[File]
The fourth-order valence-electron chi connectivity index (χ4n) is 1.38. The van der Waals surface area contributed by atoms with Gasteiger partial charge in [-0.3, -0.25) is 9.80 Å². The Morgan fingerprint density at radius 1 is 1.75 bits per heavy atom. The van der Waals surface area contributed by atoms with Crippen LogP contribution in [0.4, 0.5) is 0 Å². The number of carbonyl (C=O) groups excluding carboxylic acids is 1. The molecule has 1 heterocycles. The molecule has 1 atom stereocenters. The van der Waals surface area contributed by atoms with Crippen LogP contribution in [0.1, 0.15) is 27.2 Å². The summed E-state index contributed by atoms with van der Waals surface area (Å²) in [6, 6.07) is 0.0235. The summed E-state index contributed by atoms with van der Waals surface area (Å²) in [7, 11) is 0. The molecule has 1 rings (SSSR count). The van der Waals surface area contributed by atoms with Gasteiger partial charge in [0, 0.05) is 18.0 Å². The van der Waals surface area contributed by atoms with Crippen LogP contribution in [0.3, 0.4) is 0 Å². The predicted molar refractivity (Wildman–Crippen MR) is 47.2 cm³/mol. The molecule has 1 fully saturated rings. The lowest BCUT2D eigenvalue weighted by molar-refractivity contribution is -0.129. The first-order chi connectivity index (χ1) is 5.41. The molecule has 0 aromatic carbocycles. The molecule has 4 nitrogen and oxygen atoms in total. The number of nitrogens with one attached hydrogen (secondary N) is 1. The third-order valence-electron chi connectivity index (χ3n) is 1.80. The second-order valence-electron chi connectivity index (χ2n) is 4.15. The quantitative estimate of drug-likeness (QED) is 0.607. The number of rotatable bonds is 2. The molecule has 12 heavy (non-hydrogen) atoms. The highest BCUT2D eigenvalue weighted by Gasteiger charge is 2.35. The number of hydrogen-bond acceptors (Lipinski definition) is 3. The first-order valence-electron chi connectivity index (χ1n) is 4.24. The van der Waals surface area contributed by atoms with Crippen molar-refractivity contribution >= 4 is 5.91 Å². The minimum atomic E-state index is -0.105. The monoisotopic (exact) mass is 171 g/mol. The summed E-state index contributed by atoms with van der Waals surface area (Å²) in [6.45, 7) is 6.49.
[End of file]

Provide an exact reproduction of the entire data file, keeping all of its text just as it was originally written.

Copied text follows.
The fourth-order valence-electron chi connectivity index (χ4n) is 1.38. The van der Waals surface area contributed by atoms with Gasteiger partial charge in [-0.3, -0.25) is 9.80 Å². The Morgan fingerprint density at radius 1 is 1.75 bits per heavy atom. The van der Waals surface area contributed by atoms with Crippen LogP contribution in [0.4, 0.5) is 0 Å². The number of carbonyl (C=O) groups excluding carboxylic acids is 1. The molecule has 1 heterocycles. The molecule has 1 atom stereocenters. The van der Waals surface area contributed by atoms with Crippen LogP contribution in [0.1, 0.15) is 27.2 Å². The summed E-state index contributed by atoms with van der Waals surface area (Å²) in [6, 6.07) is 0.0235. The summed E-state index contributed by atoms with van der Waals surface area (Å²) in [7, 11) is 0. The molecule has 1 rings (SSSR count). The van der Waals surface area contributed by atoms with Gasteiger partial charge in [0, 0.05) is 18.0 Å². The van der Waals surface area contributed by atoms with Crippen LogP contribution in [0.3, 0.4) is 0 Å². The predicted molar refractivity (Wildman–Crippen MR) is 47.2 cm³/mol. The molecule has 1 fully saturated rings. The lowest BCUT2D eigenvalue weighted by molar-refractivity contribution is -0.129. The first-order chi connectivity index (χ1) is 5.41. The molecule has 0 aromatic carbocycles. The molecule has 4 nitrogen and oxygen atoms in total. The number of nitrogens with one attached hydrogen (secondary N) is 1. The third-order valence-electron chi connectivity index (χ3n) is 1.80. The second-order valence-electron chi connectivity index (χ2n) is 4.15. The quantitative estimate of drug-likeness (QED) is 0.607. The number of rotatable bonds is 2. The molecule has 12 heavy (non-hydrogen) atoms. The highest BCUT2D eigenvalue weighted by Gasteiger charge is 2.35. The number of hydrogen-bond acceptors (Lipinski definition) is 3. The first-order valence-electron chi connectivity index (χ1n) is 4.24. The van der Waals surface area contributed by atoms with Crippen molar-refractivity contribution >= 4 is 5.91 Å². The minimum atomic E-state index is -0.105. The monoisotopic (exact) mass is 171 g/mol. The summed E-state index contributed by atoms with van der Waals surface area (Å²) in [6.45, 7) is 6.49.